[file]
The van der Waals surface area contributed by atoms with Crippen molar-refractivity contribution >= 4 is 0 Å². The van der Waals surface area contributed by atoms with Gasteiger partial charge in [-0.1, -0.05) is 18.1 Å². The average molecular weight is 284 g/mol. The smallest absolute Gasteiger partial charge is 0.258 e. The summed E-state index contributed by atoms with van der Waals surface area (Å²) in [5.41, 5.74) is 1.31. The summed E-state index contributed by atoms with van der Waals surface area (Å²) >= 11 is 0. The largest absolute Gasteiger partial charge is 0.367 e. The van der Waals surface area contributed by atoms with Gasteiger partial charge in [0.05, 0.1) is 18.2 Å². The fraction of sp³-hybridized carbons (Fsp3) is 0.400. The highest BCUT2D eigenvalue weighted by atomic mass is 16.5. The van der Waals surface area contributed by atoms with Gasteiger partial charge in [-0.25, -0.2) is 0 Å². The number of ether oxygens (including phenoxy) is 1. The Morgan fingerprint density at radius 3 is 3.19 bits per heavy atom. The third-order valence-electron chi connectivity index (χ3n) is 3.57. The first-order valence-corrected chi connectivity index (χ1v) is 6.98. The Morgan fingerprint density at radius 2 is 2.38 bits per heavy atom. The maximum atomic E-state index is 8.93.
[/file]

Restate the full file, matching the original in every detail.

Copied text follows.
The van der Waals surface area contributed by atoms with Crippen molar-refractivity contribution >= 4 is 0 Å². The van der Waals surface area contributed by atoms with Gasteiger partial charge in [-0.1, -0.05) is 18.1 Å². The average molecular weight is 284 g/mol. The smallest absolute Gasteiger partial charge is 0.258 e. The summed E-state index contributed by atoms with van der Waals surface area (Å²) in [5.41, 5.74) is 1.31. The summed E-state index contributed by atoms with van der Waals surface area (Å²) >= 11 is 0. The largest absolute Gasteiger partial charge is 0.367 e. The van der Waals surface area contributed by atoms with Gasteiger partial charge in [0.05, 0.1) is 18.2 Å². The fraction of sp³-hybridized carbons (Fsp3) is 0.400. The highest BCUT2D eigenvalue weighted by atomic mass is 16.5. The van der Waals surface area contributed by atoms with Gasteiger partial charge in [-0.25, -0.2) is 0 Å². The number of ether oxygens (including phenoxy) is 1. The Morgan fingerprint density at radius 3 is 3.19 bits per heavy atom. The third-order valence-electron chi connectivity index (χ3n) is 3.57. The first-order valence-corrected chi connectivity index (χ1v) is 6.98. The Morgan fingerprint density at radius 2 is 2.38 bits per heavy atom. The maximum atomic E-state index is 8.93.